Water content in terms of water loss and gain was assessed according to published methods97. Larvae were weighed in groups of 30 before desiccation exposure and at every 15 minute intervals during progressive desiccation until 1 hour. Similarly, weight measurements were performed at various time intervals during rehydration.
Environmental-Scanning Electron Microscopy (E-SEM) was conducted on samples of control, dehydrated and rehydrated larvae on FEI Quanta 200 3D system, The Netherlands. Specimens were directly mounted on Peltier cooling stubs covered with carbon black tape. E-SEM was carried out without any experimental procedures unlike the conventional SEM protocol. Analysis was carried out on low vacuum mode and low accelerating voltage at 20 kV. All micrographs were captured using xT Microscope Server (version 1.7.3).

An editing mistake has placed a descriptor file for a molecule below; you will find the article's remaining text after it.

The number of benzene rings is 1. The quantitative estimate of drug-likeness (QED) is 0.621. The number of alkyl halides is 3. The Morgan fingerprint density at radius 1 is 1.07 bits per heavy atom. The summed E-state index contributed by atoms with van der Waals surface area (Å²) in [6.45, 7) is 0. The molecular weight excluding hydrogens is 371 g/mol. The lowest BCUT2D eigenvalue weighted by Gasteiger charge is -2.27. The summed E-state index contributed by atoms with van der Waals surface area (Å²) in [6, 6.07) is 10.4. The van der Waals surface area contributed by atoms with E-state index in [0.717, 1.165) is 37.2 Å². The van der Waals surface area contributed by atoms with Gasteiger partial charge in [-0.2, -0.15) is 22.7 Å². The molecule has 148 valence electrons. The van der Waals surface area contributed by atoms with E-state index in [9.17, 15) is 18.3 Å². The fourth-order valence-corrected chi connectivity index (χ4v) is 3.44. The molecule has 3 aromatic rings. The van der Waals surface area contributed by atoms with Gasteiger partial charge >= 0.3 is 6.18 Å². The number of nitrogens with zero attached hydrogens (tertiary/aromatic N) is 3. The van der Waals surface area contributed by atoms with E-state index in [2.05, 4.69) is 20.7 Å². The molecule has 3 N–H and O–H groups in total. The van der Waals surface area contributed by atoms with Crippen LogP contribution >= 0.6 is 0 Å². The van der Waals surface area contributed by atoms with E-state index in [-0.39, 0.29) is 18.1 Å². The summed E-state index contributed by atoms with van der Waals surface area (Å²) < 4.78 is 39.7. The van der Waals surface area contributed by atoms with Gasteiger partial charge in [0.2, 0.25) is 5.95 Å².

Groups of 30 larvae were picked up at appropriate time intervals for sample preparation. Larvae were homogenized in 300 µl of 90% ethanol and centrifuged at 1500 g for 10 min. Supernatants obtained were transferred to fresh centrifuge tubes and heated on a water bath for evaporation until dry. The precipitate was reconstituted in 1:1 methanol-water and preserved at −20 °C until use. Identification of metabolites was carried out on an Acquity UPLC, coupled to QToF-MS (Synapt G2 HDMS, Waters Corporation, Manchester, UK). QToF-MS was operated with electrospray ionisation (ESI) in nominal resolution 20,000 and controlled by MassLynx 4.1. Data acquisition was performed with MSE function with continuum mode in the range of m/z 50–600. The MSE mode provided a full scan MS data (low energy, 4 V) and MS/MS data (high energy, 10–60 V ramping) simultaneously. The source parameters were set as follows: capillary 3 kV, sampling cone 30 V, extraction cone 5 V, source temperature 120 °C, desolvation temperature 500 °C, desolvation gas flow 1000 l/h and cone gas 50 L/h. For mass spectrometer calibration, 0.5 mM sodium formate was used. The lock spray reference mass Leucine Enkephalin (m/z 556.2771 in positive polarity) was used for mass correction with a flow rate 10 µl/min and concentration of 2 µg/ml at 20 sec interval. Chromatographic separation was performed on XBridge HILIC column 2.1 × 100 mm, 3 µm (Waters India Pvt. Ltd., Bangalore, India) at 35 °C. The mobile phase consisted of A phase: water (20 mM Ammonium formate) and B phase acetonitrile used in gradient program with 0.4 ml/min flow rate. The gradient program was 0–1 min 100% B, 4.5 min 100–40% B, 5–8 min 40%B, 8–9 min 40–100% B, 9–15 min 100% B. The injection volume was 5 µl and the samples were kept at 15 °C throughout the analysis. Since the analytes were highly polar, retention on the C18 column was very poor hence hydrophilic interaction liquid chromatography (HILIC) column was selected which provided better retention and peak shape for all three analytes. Raw data acquired for all the standard solutions and experimental samples were processed with the help of UNIFI software 1.7 version (Waters Corporation, Manchester, UK).